Of course, not everyone thinks this means its a new species. As Carl Zimmer points out, while that’s one possibility, the mtDNA patterns might have also arisen from an inter-species pairing between humans and Neanderthals or Neanderthals and another pre-human species, though there’s a number of problems with this, mostly surrounding maintaining a stable population that carries this inter-species mtDNA. As Zimmer points out, it’s been known to happen in primates on occasion when two similar but distinct species share the same geographical area (the “any port in a storm” hypothesis, though one has to wonder – if it did happen in early human species – if rape isn’t more likely), but that doesn’t mean it’s the case here. Furthermore, it could be that the mtDNA is giving a misleading read-out as it could have arisen from a unique, central-Asian population of Neanderthals that broke off from their European ancestors long before the ~40,000 year-old X-Woman was born. Once again, this falls under the heading of “unlikely, but possible.”
The trouble is that our record from practically any time before modern humans is so woefully incomplete due to the number of conditions that need to be in place for tissue to be preserved or well-fossilized that we’re perpetually playing Wheel of Fortune with what we have and making our best educated conclusions. Lacking a time machine, we can’t definitively prove any of these. Whether or not the X-Woman is a unique species, it shows what we’ve always suspected: early human lineage is far, far more complex than that steady, linear march of progenitors leading toward early-90s Brendan Fraser seen above. There is almost certainly far more stuff we don’t know than stuff we do know.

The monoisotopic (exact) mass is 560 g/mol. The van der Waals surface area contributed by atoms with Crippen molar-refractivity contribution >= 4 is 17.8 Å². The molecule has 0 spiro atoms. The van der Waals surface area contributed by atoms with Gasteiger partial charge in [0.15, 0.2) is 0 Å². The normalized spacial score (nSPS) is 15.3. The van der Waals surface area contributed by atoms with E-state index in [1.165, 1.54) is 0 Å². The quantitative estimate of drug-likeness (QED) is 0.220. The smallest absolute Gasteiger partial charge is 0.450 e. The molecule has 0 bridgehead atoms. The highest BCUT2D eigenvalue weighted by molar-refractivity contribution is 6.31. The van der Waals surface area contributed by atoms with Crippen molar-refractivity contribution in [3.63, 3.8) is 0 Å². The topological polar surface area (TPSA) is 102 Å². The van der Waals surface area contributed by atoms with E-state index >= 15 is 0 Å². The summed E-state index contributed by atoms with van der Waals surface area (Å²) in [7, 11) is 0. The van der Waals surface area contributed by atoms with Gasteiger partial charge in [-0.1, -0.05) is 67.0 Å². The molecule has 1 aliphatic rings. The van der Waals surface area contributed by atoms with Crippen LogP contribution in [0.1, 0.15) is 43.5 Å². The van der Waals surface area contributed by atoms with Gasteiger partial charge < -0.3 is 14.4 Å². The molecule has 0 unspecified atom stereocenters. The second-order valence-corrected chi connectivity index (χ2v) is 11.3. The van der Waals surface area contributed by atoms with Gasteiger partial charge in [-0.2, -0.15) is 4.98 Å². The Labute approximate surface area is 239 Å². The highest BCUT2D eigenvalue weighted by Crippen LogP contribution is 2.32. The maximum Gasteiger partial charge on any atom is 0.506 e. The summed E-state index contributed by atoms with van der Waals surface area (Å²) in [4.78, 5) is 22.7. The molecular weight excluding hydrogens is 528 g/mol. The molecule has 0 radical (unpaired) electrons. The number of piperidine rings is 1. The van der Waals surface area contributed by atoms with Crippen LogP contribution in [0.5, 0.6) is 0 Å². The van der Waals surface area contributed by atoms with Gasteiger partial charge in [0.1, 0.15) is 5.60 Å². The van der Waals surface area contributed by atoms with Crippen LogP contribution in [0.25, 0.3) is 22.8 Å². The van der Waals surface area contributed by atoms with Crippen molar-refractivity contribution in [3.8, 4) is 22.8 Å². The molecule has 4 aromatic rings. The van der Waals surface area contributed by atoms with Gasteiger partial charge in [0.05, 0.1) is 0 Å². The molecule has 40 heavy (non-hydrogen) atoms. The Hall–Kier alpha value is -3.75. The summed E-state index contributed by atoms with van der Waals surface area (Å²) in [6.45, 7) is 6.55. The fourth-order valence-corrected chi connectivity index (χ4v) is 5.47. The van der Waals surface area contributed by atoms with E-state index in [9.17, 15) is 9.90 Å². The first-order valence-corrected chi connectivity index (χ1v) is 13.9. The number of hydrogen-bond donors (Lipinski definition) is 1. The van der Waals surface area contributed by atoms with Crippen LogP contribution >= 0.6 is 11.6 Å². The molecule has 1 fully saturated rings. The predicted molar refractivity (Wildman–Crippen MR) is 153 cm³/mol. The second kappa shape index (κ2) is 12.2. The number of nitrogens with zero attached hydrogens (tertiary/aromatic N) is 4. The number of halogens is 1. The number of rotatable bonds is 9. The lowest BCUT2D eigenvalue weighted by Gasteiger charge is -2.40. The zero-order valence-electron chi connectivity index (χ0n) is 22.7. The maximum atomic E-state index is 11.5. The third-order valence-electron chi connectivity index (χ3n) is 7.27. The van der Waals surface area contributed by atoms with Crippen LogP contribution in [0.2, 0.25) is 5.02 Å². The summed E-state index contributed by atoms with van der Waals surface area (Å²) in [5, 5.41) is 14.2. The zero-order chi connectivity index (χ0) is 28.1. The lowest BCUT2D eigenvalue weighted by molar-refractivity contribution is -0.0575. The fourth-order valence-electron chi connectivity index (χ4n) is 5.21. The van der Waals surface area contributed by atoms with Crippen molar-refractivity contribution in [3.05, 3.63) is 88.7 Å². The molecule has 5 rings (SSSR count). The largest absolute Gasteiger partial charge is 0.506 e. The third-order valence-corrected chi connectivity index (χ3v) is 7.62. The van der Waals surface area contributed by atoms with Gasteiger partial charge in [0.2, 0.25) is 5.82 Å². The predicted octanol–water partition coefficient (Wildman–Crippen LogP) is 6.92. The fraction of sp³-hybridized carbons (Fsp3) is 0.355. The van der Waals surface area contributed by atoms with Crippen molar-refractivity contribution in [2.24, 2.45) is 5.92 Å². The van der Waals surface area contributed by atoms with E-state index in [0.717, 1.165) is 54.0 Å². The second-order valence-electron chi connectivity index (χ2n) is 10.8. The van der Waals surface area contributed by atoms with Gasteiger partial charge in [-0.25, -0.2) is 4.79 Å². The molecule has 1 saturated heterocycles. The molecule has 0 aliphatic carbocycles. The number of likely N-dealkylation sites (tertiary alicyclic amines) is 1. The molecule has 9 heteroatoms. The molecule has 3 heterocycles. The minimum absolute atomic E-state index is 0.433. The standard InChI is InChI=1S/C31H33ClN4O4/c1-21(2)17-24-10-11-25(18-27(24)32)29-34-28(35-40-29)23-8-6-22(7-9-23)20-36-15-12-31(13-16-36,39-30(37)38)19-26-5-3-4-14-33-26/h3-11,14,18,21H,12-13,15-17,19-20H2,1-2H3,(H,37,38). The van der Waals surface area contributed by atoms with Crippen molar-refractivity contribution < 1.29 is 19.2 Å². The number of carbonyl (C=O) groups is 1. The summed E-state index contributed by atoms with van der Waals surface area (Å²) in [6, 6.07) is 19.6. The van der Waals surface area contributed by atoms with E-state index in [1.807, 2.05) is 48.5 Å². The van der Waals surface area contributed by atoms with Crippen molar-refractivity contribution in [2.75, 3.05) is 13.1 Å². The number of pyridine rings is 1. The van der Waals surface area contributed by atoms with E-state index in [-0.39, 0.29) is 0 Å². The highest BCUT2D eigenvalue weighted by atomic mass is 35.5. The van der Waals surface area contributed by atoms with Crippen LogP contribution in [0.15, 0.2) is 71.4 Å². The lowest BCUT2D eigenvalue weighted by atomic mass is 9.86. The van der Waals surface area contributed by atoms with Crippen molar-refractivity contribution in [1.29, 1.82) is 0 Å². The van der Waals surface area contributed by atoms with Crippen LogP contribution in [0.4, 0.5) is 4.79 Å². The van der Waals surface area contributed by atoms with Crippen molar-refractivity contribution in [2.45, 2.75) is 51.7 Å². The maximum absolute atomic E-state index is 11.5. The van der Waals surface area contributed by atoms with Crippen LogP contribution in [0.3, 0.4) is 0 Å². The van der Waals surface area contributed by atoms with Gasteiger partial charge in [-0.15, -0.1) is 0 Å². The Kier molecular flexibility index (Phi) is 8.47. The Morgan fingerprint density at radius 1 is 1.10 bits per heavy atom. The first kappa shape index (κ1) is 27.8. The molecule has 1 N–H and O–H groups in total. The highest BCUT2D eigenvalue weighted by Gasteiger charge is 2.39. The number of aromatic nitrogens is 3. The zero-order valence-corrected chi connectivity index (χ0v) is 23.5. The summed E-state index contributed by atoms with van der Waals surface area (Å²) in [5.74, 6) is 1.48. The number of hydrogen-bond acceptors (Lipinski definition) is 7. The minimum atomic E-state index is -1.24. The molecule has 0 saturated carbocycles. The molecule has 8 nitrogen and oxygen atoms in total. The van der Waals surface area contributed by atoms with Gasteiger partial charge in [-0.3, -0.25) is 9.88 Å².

The X-Woman’s discovery is particularly intriguing because it could show that, while we previously thought there was only one species of homonid that co-existed with modern humans – Neanderthals – there now might be no fewer than three in the form of H. floresiensis in Indonesia and now this one in central Russia. It begs the question as to how many more distinct homonid populations existed before modern humans took over the globe.
And that’s the thing, isn’t it? We’re not sure yet just who lost out in terms of species preservation, but we do know that we won, or rather, our ancestors did. Whoever was there other than ancestral modern humans in the range of 50,000 years ago, we know almost for certain that by no later than 15,000 years ago, only we were left. That was before we started farming and therefore started forming the permanent civilizations that allowed us to boom in population from the hundreds of thousands to nearly 7 billion, too. So something happened in those intervening 35,000-or-so years that enabled modern humans to persevere and to later flourish that resulted in the extinction of every other extant homonid population (that we know of).
Was it the environment? Was it us, by force? Was it us through competition for resources? Was it some combination of all of those? That will remain an area for much debate for many years to come, I think. And, in that regard, you might as well have your own opinion on the matter, too. After all, if it weren’t for the perseverance of ancestral H. sapiens, you wouldn’t be here.('’) delicious